The backyard gate may lead into the garden, walkway, or any other space at the rear of your home.
Unlike front gates which almost always feature a locking system, backyard gates are usually lockless unless the circumstance demands otherwise.
But, Should You Lock Your Backyard Gate?
“YES.” It would help if you locked your backyard gate.
But there’s more to it:
1. A Locked Gate Is Necessary If You Want to Prevent Theft of Your Property
The backyard is a great storage area for certain items, some of which might be pricey enough to require extra protection from thieves.
Lawn equipment, vehicles, gardening tools, and outdoor furnishings are valuables you’d do anything to keep safe.
Without a locked gate, an opportunistic passerby or thief can sneak in and make away with them.
Thieves aren’t the only ones looking to steal valuables from your homestead.
Burglars would easily utilize an unlocked backyard gate to break into the home.
The average value of property stolen in American homes was $2,926 in 2020.
2. Do It for Liability Reasons
Consider yourself lucky if no one has ever sneaked into your yard to enjoy the amenities in your absence.
Some people don’t respect boundaries and may get in to play on the trampoline, soak in your hot tub, or swim in your pool.
Such intrusions don’t just pose a danger to your property but also bring liability issues.
For example, if your neighbor’s kids sneak in and damage the tools or drown in your pool, your insurance company may not cover the costs depending on the circumstances.
A locked backyard gate is a must-have for a homeowner’s policy from some insurance companies.
Some backyard items may carry a high potential to cause injury or a high cost of replacement.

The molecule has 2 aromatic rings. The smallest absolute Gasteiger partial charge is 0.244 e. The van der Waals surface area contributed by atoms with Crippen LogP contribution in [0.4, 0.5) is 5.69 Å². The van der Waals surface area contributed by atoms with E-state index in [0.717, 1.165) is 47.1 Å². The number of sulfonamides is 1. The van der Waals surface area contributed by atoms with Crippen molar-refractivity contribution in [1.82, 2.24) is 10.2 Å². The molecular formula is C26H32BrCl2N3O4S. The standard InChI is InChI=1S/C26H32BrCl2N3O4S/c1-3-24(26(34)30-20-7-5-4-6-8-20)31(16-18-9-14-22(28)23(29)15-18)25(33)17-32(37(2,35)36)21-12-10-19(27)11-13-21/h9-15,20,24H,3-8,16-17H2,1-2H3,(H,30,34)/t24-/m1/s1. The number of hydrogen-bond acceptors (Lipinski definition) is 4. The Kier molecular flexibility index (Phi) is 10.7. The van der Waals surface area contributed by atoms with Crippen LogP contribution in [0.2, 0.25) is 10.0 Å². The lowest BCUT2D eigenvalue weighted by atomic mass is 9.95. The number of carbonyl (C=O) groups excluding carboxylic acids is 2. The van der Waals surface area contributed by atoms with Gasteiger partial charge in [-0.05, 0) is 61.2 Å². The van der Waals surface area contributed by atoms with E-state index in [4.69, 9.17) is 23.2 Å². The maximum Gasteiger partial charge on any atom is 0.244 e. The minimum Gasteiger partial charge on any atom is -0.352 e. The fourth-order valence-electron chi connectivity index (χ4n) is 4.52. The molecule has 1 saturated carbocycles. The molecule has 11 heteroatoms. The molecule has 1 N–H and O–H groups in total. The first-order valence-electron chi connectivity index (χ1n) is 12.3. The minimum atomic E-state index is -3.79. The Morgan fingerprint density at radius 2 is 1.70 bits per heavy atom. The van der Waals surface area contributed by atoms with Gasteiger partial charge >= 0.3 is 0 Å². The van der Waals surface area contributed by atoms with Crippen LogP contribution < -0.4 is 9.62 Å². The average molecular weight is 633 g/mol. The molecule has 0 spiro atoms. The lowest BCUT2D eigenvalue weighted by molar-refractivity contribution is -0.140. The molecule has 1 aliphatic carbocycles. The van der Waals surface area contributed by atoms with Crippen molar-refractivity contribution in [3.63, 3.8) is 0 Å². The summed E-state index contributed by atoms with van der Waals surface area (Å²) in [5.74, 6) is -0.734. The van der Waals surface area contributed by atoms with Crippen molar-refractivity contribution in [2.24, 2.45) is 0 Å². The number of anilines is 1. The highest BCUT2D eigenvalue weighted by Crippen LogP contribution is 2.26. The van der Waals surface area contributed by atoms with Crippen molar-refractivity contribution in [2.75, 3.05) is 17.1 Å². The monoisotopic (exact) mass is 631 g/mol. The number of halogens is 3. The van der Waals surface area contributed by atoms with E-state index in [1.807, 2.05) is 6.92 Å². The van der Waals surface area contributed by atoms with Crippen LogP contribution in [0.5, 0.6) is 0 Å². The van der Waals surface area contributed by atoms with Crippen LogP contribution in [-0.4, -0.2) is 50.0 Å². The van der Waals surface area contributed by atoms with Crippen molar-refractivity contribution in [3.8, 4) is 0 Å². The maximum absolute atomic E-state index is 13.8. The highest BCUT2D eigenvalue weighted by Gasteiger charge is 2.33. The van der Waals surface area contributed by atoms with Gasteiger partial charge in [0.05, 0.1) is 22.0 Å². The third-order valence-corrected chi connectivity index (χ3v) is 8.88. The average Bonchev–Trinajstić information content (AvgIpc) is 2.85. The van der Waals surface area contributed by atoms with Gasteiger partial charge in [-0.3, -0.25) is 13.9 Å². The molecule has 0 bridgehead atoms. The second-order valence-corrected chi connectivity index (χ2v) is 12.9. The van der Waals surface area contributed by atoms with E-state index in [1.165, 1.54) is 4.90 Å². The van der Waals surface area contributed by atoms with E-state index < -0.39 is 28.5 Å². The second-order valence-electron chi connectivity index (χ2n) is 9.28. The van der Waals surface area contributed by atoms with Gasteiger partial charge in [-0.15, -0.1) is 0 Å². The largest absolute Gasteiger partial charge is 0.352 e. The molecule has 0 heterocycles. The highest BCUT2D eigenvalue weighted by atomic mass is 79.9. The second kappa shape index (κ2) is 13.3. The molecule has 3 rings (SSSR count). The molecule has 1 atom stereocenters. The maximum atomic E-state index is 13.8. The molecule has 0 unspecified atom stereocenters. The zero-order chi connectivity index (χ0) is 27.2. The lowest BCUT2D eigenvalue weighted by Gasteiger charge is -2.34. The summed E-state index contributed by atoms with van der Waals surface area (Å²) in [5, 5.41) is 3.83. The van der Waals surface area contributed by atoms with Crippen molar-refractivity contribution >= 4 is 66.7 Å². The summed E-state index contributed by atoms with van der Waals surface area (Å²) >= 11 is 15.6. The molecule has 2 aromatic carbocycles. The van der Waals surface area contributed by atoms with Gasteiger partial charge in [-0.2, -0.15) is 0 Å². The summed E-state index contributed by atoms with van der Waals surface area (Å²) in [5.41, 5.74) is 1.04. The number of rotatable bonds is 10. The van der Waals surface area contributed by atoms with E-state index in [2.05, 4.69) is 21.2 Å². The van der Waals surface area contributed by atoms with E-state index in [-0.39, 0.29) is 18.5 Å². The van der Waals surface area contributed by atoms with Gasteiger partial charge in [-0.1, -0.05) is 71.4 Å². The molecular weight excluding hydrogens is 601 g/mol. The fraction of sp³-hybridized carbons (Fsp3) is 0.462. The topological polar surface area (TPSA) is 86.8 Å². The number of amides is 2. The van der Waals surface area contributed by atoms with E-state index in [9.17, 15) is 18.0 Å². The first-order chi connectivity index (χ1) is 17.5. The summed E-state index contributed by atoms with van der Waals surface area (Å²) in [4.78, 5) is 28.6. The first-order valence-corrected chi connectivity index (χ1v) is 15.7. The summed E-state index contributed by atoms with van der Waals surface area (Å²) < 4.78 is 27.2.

Such items as lawnmowers, chainsaws, and nail guns can be dangerous if misused.
Spas and pools are costly to maintain. Such items as swing sets, trampolines, treehouses, and outdoor grills cost a fortune to replace.
Therefore, some insurance companies require their clients to install a decent backyard gate and lock it.
3. Vandals Can Be a Headache Too
Not every homestead invader is there to steal.
Wayward kids from the neighborhood, marauding gangs, and other destructive elements may come to deface the surfaces and ruin things.
Arson is the worst form of vandalism. Fires can spread quickly to raze down the home.
4. Marauding Wild Animals Are Likely to Get in Via the Backyard – They Aren’t Welcome Either
Wild animals in your backyard can upset both your pets and small children.
Raccoons, Coyotes, and Cougars are known to attack small children and pets and may carry diseases such as rabies.
Nesting or frightened animals may get aggressive while protecting their young or food.
Wild animals can also be a sanitation problem.
While you can keep most of these animals away by removing food sources that attract them, the best approach would be to lock the gate.
Dropped fecal matter and pieces of carcasses may alter the smell of the space.
5. Expected Guests Use the Front Gate; Unexpected Ones Prefer the Backyard Gate
You don’t want just anyone to show up uninvited.
One of the best ways to regulate entry into your homestead is to keep your backyard gate locked.
6. Pets Should Stay Behind the Fence for Safety Reasons, but That’s Only Possible with Locked Gates
Horses, Cats, and Dogs spend much time in their confinement zones and wouldn’t waste a chance to leave the homestead.
They won’t seek your consent to sneak out through the backyard gate out of curiosity or boredom.
A locked gate helps keep them inside until you are around to take them out for a stroll.
Some dog breeds can be smart enough to push the gate open unless you lock it with a padlock.
Once they are out, you can’t be sure they’ll return safely if they can find their way home.
Outside Motion Sensor Alarms Are Perfect for Backyard Security
The best thing about motion alarms is that they can operate wirelessly and inform you of movements wherever you are.
If your fence or gate is short and you can’t install higher replacements, you can do away with them completely, especially the gate, and install the sensor instead.
However, installing a new backyard sensor system can be slightly higher than fence or gate replacement costs.
An unguarded backyard is a risk for the home and the valuables stored in the backyard.
No one wants a porous backyard that lets in marauders and intruders.
A locked gate keeps your pets away from wild animals and burglars.
However, you don’t need it if you are always home and can install a motion sensor alarm.